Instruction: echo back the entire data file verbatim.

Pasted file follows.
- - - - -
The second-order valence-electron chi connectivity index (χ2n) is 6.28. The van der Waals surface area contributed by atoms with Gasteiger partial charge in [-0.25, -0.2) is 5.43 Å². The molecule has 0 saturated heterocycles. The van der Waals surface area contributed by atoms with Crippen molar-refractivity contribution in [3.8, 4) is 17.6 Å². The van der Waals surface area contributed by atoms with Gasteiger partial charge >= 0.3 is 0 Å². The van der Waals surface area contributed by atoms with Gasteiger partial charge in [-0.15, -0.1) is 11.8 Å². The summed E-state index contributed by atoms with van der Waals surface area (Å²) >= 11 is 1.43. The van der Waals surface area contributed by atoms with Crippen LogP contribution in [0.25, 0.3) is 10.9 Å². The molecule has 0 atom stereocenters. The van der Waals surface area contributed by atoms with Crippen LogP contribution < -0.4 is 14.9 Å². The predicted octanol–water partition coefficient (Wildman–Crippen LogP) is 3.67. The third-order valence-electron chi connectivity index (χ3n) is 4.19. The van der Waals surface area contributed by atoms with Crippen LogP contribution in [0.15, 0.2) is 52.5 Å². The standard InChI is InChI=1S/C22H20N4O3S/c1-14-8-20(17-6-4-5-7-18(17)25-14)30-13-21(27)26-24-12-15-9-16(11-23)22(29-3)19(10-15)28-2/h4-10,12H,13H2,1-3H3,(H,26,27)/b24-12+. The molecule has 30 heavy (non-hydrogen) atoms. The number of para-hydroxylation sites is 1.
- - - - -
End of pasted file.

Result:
The second-order valence-electron chi connectivity index (χ2n) is 6.28. The van der Waals surface area contributed by atoms with Gasteiger partial charge in [-0.25, -0.2) is 5.43 Å². The molecule has 0 saturated heterocycles. The van der Waals surface area contributed by atoms with Crippen molar-refractivity contribution in [3.8, 4) is 17.6 Å². The van der Waals surface area contributed by atoms with Gasteiger partial charge >= 0.3 is 0 Å². The van der Waals surface area contributed by atoms with Gasteiger partial charge in [-0.15, -0.1) is 11.8 Å². The summed E-state index contributed by atoms with van der Waals surface area (Å²) >= 11 is 1.43. The van der Waals surface area contributed by atoms with Crippen LogP contribution in [0.25, 0.3) is 10.9 Å². The molecule has 0 atom stereocenters. The van der Waals surface area contributed by atoms with Crippen LogP contribution < -0.4 is 14.9 Å². The predicted octanol–water partition coefficient (Wildman–Crippen LogP) is 3.67. The third-order valence-electron chi connectivity index (χ3n) is 4.19. The van der Waals surface area contributed by atoms with Crippen LogP contribution in [0.15, 0.2) is 52.5 Å². The standard InChI is InChI=1S/C22H20N4O3S/c1-14-8-20(17-6-4-5-7-18(17)25-14)30-13-21(27)26-24-12-15-9-16(11-23)22(29-3)19(10-15)28-2/h4-10,12H,13H2,1-3H3,(H,26,27)/b24-12+. The molecule has 30 heavy (non-hydrogen) atoms. The number of para-hydroxylation sites is 1.